RavMon: What were the stories that inspired a young Staci Layne Wilson to travel down the perilous path toward becoming a storyteller yourself?
SLW: Well, as I mentioned – my mom is a writer. In addition to editing Confidential and other gossip mags, she also wrote several novels when I was growing up. She was (and is) a voracious reader, so I’d raid her bookshelves regularly. When I was (probably too) young, I read the works of William Peter Blatty, Erica Jong, William Goldman, John Jakes, Tom Wolfe, Toni Morrison, Thomas Harris, and the like.
RavMon: As a director, what do you consider your strengths to be? On the spectrum of directorial approaches, do you lean more toward coaxing the desired performances from your cast or do you focus on composing aesthetically and visually interesting cinema?
SLW: I feel that my strength is casting actors who I already know are right for the roles and therefore won’t need a lot of direction. They already ‘are’ these characters. Having said that, since I’ve only (to date) directed features based on scripts I have written, sometimes I will have suggestions on where the inflection on certain words should be. As far as visuals go, I like to be as arty as possible given the constraints of low-budget filmmaking.
RavMon: What’s your least favorite part of the process?
SLW: Post-production! I love getting in there with the editor and that part of crafting it – but unlike the short films I did and had total control over the schedule, I now have to wait at the producers’ pace on the features. I’m so eager to show everyone the movies, but the production companies I’m working for have several movies in the queue, not just mine.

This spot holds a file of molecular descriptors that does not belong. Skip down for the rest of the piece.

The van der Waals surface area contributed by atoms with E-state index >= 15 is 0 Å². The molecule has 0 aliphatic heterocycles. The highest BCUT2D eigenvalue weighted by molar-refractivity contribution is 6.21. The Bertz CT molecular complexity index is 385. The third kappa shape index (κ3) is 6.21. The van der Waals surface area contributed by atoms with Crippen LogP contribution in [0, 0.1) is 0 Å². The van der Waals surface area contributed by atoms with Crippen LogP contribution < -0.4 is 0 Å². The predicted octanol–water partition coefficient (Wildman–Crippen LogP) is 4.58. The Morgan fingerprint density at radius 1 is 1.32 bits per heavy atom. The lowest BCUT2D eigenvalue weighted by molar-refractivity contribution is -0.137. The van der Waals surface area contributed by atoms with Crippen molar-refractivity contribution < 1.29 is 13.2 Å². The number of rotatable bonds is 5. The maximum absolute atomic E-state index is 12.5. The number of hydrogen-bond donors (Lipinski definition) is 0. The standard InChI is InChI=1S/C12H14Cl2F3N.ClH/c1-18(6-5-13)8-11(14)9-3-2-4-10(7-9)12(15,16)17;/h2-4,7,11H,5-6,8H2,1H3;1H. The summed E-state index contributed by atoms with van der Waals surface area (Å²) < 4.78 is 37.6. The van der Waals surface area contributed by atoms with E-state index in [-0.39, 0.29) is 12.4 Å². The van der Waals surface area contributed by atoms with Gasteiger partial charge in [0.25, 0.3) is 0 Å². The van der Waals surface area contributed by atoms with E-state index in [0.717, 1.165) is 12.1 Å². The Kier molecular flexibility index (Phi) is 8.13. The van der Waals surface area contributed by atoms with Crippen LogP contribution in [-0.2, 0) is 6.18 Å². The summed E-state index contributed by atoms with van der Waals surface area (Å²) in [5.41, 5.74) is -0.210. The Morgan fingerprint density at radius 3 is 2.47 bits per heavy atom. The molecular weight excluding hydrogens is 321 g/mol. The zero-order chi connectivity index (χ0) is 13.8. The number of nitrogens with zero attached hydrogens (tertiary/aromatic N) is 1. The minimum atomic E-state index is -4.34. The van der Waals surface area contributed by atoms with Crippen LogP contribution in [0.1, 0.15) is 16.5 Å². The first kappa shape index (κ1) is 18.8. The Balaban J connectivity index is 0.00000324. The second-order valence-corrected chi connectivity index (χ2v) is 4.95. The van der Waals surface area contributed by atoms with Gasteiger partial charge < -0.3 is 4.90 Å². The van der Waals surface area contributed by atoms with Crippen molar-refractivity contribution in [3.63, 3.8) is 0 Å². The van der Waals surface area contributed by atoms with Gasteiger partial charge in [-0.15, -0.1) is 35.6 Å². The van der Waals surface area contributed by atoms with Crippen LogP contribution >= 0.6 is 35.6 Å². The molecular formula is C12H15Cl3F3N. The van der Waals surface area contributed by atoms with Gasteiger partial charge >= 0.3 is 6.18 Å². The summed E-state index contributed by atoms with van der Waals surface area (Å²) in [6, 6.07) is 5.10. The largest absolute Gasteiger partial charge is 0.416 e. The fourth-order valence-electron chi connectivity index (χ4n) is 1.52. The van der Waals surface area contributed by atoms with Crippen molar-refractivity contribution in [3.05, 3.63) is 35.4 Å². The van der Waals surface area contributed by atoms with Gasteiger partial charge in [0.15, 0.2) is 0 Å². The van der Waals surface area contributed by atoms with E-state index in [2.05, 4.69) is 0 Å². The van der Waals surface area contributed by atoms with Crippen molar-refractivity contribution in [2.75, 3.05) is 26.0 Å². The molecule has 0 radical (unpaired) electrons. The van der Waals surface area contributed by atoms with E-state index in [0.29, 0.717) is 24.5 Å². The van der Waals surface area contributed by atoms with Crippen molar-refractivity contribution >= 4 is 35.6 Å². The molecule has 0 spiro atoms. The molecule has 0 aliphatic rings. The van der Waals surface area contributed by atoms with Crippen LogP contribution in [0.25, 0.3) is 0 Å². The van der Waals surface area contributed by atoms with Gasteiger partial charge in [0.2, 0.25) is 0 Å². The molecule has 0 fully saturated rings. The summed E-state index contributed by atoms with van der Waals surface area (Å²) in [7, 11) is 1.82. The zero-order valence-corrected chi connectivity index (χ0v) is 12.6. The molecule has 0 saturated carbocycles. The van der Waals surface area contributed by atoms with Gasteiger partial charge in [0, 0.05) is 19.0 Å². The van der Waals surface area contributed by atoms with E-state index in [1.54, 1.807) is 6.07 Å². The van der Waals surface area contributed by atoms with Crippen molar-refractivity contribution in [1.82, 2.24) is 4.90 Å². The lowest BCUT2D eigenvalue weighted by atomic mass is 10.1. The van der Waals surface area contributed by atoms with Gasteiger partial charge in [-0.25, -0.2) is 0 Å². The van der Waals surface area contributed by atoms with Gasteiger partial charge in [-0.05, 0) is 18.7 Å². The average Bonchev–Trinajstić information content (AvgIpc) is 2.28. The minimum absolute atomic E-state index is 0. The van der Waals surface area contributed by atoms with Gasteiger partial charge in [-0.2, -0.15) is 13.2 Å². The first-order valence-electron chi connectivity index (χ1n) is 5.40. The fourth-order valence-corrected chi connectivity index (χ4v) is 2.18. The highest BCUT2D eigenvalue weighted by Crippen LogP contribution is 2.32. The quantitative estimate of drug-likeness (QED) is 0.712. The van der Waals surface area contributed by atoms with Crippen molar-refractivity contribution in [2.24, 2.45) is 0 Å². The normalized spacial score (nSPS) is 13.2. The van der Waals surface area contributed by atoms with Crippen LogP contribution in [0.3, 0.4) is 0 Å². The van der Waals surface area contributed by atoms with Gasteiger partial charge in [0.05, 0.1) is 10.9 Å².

RavMon: Are there any movies that truly frightened you and if so, why?
SLW: I would not say frightened as I don’t scare easily, but definitely affected or disturbed. Kubrick’s The Shining is one that sticks with me. So is Zulawski’s Possession. Many of Argento’s earlier films.
RavMon: As a predominately horror filmmaker, what do you want your legacy to be in this genre?
SLW: I just want people to enjoy my movies. I have no lofty aspirations of legacy.
RavMon: Fetish Factory will be hitting the festival circuit soon. What’s the postproduction itinerary looking like for Good Family Times?
SLW: I’m just a hired hand! And my bit of writing and directing is done. I wish I had a concrete answer, but we will be cutting a trailer for Good Family Times together very soon.
RavMon: What’s next for you and where can Ravenous Monster readers find you?
SLW: I’m working on a variety of film and TV projects, which are in their infancy. The next movie you will see for sure, and soon, is one I produced called The Fiancé – it’s a very unique Bigfoot meets crime-thriller-adventure, directed by Mark Michaels. I’m also very excited to be collaborating with one of my favorite human beings on earth, Darren Gordon Smith (Repo! The Genetic Opera) on a book. It’s an anthology with a “sex, death, and rock ‘n roll” theme, and it should be on Kindle within the next month or so. I’m very proud of it, and can’t wait for everyone to read it.